So, we must have this in mind when we site down to prepare a transcript for our home-schooled Catholic children because if we don’t “grade” our children relative to how the modern school is grading the children, we will be penalizing our children for being homeschooled.
I’ve had three children “graduate” from my homeschool so far. I create for them a transcript and I ask myself, as the homeschool administrator, “How would I grade my son’s knowledge of this subject based on modern high school standards?” I assign them a letter grade based on this judgment of mine. For example, our family studies history, discusses history, watches history films, etc. I know that my children, just by being members of our family, know more history than 99% of high school students in America. Therefore, I give them As in high school history. I give them As in English, As in Foreign Language (Latin), As in Physical Education, As in Theology, As in Philosophy. When we get to Mathematics and Science, I do the same, but I am aware that top students in modern schools know modern mathematics better than my childen, so I give them Bs or Cs in Math based on what they’ve studied. By the time I’m done, my children will have a high school transcript that greatly exceeds the normal high school credits requirement and will have a relatively high GPA–as they should, since we study more at home, throughout the entire year, than any school students do with only 180 days of school.
Here’s a copy of my eldest son’s transcript, which I trust will be helpful. He did nothing but CLAA studies.
Now, no college or employer outside of my home has any clue what my grades mean–but they also have any idea what any schools’ grades mean. It’s all relative and meaningless. This is where standardized tests come to the assistance of homeschool families. If you provide your children with a real, classical Catholic homeschool education, they should score highly on the SAT. Once that high SAT score is seen, there will be no questioning of the content of that high school education. It’s verified.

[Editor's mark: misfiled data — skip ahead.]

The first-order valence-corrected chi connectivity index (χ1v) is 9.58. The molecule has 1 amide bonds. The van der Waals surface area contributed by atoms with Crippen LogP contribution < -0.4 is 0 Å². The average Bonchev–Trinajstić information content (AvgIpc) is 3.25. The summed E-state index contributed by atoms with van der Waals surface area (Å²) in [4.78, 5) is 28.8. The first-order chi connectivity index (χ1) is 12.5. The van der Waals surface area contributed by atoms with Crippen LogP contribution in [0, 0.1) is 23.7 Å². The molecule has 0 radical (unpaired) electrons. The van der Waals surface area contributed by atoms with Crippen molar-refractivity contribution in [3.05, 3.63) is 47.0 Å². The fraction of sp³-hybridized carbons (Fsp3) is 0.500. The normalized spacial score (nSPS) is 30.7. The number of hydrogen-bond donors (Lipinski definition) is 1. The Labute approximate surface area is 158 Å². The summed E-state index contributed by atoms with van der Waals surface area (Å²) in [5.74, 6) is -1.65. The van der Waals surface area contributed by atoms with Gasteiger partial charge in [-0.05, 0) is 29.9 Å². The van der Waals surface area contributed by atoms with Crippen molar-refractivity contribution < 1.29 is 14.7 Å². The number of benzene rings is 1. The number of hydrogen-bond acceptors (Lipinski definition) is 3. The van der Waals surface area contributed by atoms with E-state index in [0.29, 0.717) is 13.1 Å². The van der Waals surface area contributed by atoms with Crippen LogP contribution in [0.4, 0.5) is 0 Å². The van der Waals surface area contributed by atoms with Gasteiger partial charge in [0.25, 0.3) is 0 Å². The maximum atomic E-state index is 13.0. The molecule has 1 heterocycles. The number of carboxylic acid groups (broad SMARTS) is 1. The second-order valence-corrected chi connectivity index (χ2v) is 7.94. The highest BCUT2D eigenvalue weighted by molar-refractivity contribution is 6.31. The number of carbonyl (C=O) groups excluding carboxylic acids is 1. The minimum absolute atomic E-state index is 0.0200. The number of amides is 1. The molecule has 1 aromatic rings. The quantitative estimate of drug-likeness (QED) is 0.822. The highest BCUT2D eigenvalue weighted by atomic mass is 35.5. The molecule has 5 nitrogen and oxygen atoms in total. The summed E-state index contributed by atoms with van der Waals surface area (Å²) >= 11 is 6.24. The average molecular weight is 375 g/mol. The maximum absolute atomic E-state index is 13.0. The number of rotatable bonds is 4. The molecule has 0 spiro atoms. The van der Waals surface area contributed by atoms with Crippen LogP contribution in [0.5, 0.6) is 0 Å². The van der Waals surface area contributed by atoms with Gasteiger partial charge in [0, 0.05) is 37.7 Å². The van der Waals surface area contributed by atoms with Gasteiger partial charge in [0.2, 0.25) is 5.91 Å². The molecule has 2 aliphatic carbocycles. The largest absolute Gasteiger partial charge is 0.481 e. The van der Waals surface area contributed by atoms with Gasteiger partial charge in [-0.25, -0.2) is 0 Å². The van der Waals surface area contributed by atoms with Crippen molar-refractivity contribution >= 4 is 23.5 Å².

In my children’s case, they all have chosen to enter the military when they reached adulthood, so things work differently. They take an entrance examination to enter the Army, called the ASVAB. They have all scored highly on the ASVAB test and have bee able to choose any career they wanted in the military. They choose a specialty, go to Basic Training and Advanced Individual Training (AIT), for which they are paid, and come home in 4-6 months, as members of the U.S. Army Reserves with their college tuition paid and 30 college credits completed in the career field they’ve chosen. They have started in college, as transfer students, without any SAT requirement and all of my homeschool records have been accepted without question.
If a child was attempting to go from homeschool directly to freshman admission in a college program, there should be no problem–IF they have a real classical Catholic education,
One thing that makes me shake my head is that a program like Seton is chosen by Catholic families because it is “accredited” (which is meaningless and unnecessary) and follows the modern K-12 curriculum. Yet, if we look at Seton’s results, their average SAT scores are barely above the national average. In 2019, the national average was 1059 and the Seton average was 1149. That’s terrible–and parents have denied their children a classical Catholic education….for an average SAT score! How Seton is allowed to get away with this is beyond me. Catholic families dedicated to educating their own children, at home, spending thousands of dollars on curriculum materials and services, end up with average SAT scores. As I said, parents who neglect true Catholic education for cares about college admissions end up with neither. You could neglect your kids and send them to public schools and they can score as well, or better. My parents had zero involvement in my public high school education and I scored 1320 on my SAT–a clueless unbeliever with no parental involvement! Catholic homeschool students are scoring LOWER than I did. That’s inexplicable.